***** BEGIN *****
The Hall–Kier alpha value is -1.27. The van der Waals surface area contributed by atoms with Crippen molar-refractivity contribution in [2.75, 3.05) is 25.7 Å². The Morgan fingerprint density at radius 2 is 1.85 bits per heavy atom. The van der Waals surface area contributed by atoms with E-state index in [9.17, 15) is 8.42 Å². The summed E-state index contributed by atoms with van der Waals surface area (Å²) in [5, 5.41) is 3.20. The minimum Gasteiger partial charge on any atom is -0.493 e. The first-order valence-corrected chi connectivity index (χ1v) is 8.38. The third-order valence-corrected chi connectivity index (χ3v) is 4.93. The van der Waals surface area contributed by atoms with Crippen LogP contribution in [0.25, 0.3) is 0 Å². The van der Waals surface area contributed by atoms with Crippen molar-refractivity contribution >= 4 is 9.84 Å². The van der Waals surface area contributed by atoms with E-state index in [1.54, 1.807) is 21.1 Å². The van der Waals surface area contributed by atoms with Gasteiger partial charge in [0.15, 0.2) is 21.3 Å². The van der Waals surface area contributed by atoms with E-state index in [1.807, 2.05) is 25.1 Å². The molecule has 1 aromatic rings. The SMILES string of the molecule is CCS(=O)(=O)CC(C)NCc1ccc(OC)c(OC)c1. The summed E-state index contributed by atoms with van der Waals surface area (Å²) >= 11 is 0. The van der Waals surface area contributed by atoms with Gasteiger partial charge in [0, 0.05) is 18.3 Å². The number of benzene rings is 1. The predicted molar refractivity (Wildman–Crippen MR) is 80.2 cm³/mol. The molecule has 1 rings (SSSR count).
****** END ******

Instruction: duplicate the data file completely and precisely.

The Hall–Kier alpha value is -1.27. The van der Waals surface area contributed by atoms with Crippen molar-refractivity contribution in [2.75, 3.05) is 25.7 Å². The Morgan fingerprint density at radius 2 is 1.85 bits per heavy atom. The van der Waals surface area contributed by atoms with E-state index in [9.17, 15) is 8.42 Å². The summed E-state index contributed by atoms with van der Waals surface area (Å²) in [5, 5.41) is 3.20. The minimum Gasteiger partial charge on any atom is -0.493 e. The first-order valence-corrected chi connectivity index (χ1v) is 8.38. The third-order valence-corrected chi connectivity index (χ3v) is 4.93. The van der Waals surface area contributed by atoms with Crippen LogP contribution in [0.25, 0.3) is 0 Å². The van der Waals surface area contributed by atoms with Crippen molar-refractivity contribution >= 4 is 9.84 Å². The van der Waals surface area contributed by atoms with E-state index in [1.54, 1.807) is 21.1 Å². The van der Waals surface area contributed by atoms with Gasteiger partial charge in [0.15, 0.2) is 21.3 Å². The van der Waals surface area contributed by atoms with E-state index in [1.807, 2.05) is 25.1 Å². The molecule has 1 aromatic rings. The SMILES string of the molecule is CCS(=O)(=O)CC(C)NCc1ccc(OC)c(OC)c1. The summed E-state index contributed by atoms with van der Waals surface area (Å²) >= 11 is 0. The van der Waals surface area contributed by atoms with Gasteiger partial charge in [0, 0.05) is 18.3 Å². The number of benzene rings is 1. The predicted molar refractivity (Wildman–Crippen MR) is 80.2 cm³/mol. The molecule has 1 rings (SSSR count).